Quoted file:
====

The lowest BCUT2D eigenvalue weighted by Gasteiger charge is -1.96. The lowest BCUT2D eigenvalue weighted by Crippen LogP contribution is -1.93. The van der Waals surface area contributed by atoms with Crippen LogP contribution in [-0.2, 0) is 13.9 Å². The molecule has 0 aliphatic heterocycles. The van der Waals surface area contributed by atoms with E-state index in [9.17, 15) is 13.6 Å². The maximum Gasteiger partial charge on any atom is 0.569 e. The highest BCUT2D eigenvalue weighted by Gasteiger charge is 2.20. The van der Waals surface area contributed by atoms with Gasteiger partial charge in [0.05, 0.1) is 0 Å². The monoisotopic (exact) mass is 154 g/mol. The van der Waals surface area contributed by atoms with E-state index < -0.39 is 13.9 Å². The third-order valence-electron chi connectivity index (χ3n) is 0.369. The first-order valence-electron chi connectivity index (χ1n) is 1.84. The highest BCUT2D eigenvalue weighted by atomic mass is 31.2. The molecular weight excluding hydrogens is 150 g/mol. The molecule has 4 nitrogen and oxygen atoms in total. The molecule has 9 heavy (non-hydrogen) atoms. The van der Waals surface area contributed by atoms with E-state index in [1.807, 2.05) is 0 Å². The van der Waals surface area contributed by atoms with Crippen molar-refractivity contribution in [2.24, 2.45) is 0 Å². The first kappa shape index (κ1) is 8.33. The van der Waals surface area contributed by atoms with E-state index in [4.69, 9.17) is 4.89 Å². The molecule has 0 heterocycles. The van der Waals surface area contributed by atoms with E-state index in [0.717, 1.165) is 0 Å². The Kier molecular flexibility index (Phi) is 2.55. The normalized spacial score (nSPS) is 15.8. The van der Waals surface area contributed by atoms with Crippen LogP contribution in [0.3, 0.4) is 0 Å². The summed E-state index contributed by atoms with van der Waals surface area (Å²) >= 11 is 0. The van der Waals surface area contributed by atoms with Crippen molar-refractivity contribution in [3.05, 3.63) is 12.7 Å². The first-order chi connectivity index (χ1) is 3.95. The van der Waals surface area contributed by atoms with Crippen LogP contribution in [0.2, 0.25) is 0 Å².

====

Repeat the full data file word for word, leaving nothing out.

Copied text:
The lowest BCUT2D eigenvalue weighted by Gasteiger charge is -1.96. The lowest BCUT2D eigenvalue weighted by Crippen LogP contribution is -1.93. The van der Waals surface area contributed by atoms with Crippen LogP contribution in [-0.2, 0) is 13.9 Å². The molecule has 0 aliphatic heterocycles. The van der Waals surface area contributed by atoms with E-state index in [9.17, 15) is 13.6 Å². The maximum Gasteiger partial charge on any atom is 0.569 e. The highest BCUT2D eigenvalue weighted by Gasteiger charge is 2.20. The van der Waals surface area contributed by atoms with Gasteiger partial charge in [0.05, 0.1) is 0 Å². The monoisotopic (exact) mass is 154 g/mol. The van der Waals surface area contributed by atoms with E-state index < -0.39 is 13.9 Å². The third-order valence-electron chi connectivity index (χ3n) is 0.369. The first-order valence-electron chi connectivity index (χ1n) is 1.84. The highest BCUT2D eigenvalue weighted by atomic mass is 31.2. The molecular weight excluding hydrogens is 150 g/mol. The molecule has 4 nitrogen and oxygen atoms in total. The molecule has 9 heavy (non-hydrogen) atoms. The van der Waals surface area contributed by atoms with E-state index in [1.807, 2.05) is 0 Å². The van der Waals surface area contributed by atoms with Crippen molar-refractivity contribution in [2.24, 2.45) is 0 Å². The first kappa shape index (κ1) is 8.33. The van der Waals surface area contributed by atoms with E-state index in [4.69, 9.17) is 4.89 Å². The molecule has 0 heterocycles. The van der Waals surface area contributed by atoms with E-state index in [0.717, 1.165) is 0 Å². The Kier molecular flexibility index (Phi) is 2.55. The normalized spacial score (nSPS) is 15.8. The van der Waals surface area contributed by atoms with Crippen LogP contribution in [0.3, 0.4) is 0 Å². The summed E-state index contributed by atoms with van der Waals surface area (Å²) >= 11 is 0. The van der Waals surface area contributed by atoms with Crippen molar-refractivity contribution in [3.05, 3.63) is 12.7 Å². The first-order chi connectivity index (χ1) is 3.95. The van der Waals surface area contributed by atoms with Crippen LogP contribution in [0.2, 0.25) is 0 Å².